The time came when I realized that I had lived most of my short adult life in a stupor, my eyes blind to all the possibilities in front of me. I became a believer one fateful night in the rain, at the appointed hour, and all because of a vintage car, a loyal dog, and a cheating boyfriend.
Madeline Benités is a realist, unaffected by the power of destiny, a skeptic who firmly believes in free will. Fed up with the man in her life, Jake Keene, when he becomes engaged to marry another woman, Maddie feels a need for distance to salvage her sanity.
On a road trip, she meets Wyatt McLain, a glaringly honest man, whose compelling past is part of his charm. A true believer in fate, Wyatt is convinced he and Maddie have been put together for a preordained purpose. But the future is thrown into chaos when Maddie discovers she is pregnant, and doesn't know with certainty if the father is Jake or Wyatt. When her life seems headed toward disaster, Maddie must decide whether to allow fate or free will to determine the outcome.
I had been keeping my eye on the man who had helped me and Rat. Even after the cops arrested and removed the perp, the man sat quietly by himself at a table, his long legs stretched out before him, one foot hooked over the other, hands tucked into the pockets of a black wool pea coat. He never once looked at me, but his demeanor suggested the patience of a man who had spent a lifetime waiting, and so had perfected it. His dark hair, stringy from standing out in the rain, reached halfway down his back, and small gold hoops glittered in the lobes of his ears. I’m not at all attracted to long hair or pierced ears on men. My personal bias tells me that long hair is often an excuse for a lack of proper hygiene, and pierced ears occasionally flag excessive drug use and tattoos. But this man seemed meticulous about his hair, and radiated vitality unlike most potheads I’ve met.
I picked up Rat’s leash, and walked across the room, Rat following obediently. Standing beside the man, I wasn’t sure how to break into his silence, so I only said, “Sir?”
He immediately looked up at me with these incredible eyes. I could tell that he was sad though I didn’t understand why until later, but there was also a depth of kindness you don’t often see in strangers, that offset his melancholy. And once he smiled, I was encouraged to continue.
“I just wanted to let you know that I’m grateful for what you did for us.”
“I didn’t do anything, your dog did it all.” His voice was warm and deep. “And you seem to have no problem kicking a little ass, too.” He slowly got to his feet, as though he was concerned about frightening me away. He was very tall, and loomed over me, though there was nothing threatening in his demeanor, just an aura of caring and safety.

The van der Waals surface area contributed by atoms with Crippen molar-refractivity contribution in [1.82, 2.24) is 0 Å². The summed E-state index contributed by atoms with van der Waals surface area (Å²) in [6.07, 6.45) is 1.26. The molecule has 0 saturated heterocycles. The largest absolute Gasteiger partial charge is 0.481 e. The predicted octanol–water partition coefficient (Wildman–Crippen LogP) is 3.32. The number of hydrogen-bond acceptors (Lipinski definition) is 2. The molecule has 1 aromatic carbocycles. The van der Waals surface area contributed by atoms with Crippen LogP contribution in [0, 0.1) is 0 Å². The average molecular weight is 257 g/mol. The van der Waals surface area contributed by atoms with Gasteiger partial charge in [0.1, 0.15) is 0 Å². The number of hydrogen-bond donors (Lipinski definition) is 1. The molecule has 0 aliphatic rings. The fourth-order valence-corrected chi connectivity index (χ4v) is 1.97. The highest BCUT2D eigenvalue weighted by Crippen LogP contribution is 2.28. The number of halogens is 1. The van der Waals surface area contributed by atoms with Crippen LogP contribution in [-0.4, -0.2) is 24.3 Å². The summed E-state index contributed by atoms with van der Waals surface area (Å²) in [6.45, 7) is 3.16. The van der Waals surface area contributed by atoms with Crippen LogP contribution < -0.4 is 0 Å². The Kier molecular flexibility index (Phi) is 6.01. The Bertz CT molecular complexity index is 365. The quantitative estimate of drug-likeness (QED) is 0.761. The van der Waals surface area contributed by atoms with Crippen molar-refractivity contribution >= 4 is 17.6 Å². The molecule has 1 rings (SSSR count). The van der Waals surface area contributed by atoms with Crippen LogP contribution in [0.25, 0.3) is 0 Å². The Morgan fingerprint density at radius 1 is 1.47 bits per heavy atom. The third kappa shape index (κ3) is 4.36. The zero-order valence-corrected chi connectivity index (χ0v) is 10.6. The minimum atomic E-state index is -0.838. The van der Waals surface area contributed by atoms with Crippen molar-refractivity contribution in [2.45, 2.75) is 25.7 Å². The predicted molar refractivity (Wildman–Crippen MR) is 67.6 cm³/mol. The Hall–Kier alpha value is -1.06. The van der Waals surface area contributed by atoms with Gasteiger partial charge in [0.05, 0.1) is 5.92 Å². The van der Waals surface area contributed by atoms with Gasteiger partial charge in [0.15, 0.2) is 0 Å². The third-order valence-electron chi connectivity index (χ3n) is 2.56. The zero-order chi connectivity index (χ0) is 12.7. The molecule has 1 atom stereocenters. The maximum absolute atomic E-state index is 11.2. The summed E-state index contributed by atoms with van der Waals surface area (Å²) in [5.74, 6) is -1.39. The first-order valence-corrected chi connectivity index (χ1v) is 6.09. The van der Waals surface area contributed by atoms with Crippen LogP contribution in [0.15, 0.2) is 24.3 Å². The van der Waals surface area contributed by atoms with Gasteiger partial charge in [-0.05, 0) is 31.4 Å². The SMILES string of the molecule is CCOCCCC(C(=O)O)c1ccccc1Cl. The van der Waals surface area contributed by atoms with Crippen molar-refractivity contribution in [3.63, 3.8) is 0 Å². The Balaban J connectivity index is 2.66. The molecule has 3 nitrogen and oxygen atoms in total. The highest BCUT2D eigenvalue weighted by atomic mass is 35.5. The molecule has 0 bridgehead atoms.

“Are you hungry?” he asked.
“Yeah, actually, I’m real hungry.”
Rat, who stood next to me at leash, decided to be forward, and nosed the man’s hand gently to gain his attention.
“Good boy, you’re a good dog.” He leaned over, and patted Rat’s head affectionately. “What’s your dog’s name?”
“Rat.” I didn’t bother clarifying the technicality of Jake Keene’s ownership.
“He sure looks like a wet rat from being out in the rain.”
“No, he always looks like that.”
“Hmm.” He considered Rat’s appearance carefully. “Well, you’re lucky he was with you, strange-looking or not. I think your dog saved you.”
“I know. I owe him big time.” I held out my hand. “I’m Madeline Benités.”
I don’t know why I didn’t tell him I was ‘Maddie’. At first I told myself that I wanted a formality to my name. When I thought about it later, I knew it was more of a need to frame my femininity, which is often concealed beneath blue jeans and pullovers.
“Hi, Madeline.” He shook my hand. “I’m Wyatt McLain.”
“Wyatt?” I was strangely elated at the mention of his name. “Are you the Wyatt who made the eagle?” I pointed to the sculpture floating effortlessly above the caffeine-junkies.
“Yeah, I’m that Wyatt. How did you know my name? I’ve never seen you around here before.” He regarded me with amusement. “You’re not one of these college kids, are you?”
“No, I’m not from around here, I’m a general contractor, I’ve got my own business in California. I was visiting a friend in Oregon, and then decided to drive up to Seattle today.” I explained my arrival at the café earlier, and how Cindy had given me Wyatt’s first name when I asked about the eagle. I held back Cindy’s description of Wyatt, but he only guffawed. It was startling, an outburst of uncontrolled laughter that trailed away as quickly as it surfaced.
“Yeah, here, let me?” and he briefly rested a hand on my shoulder, before moving it away. “She called me ‘kind of old, but kind of hot’, right?”
“That’s right,” I nodded, my cheeks red from embarrassment. Or maybe it was the passing touch of his hand that made my face burn.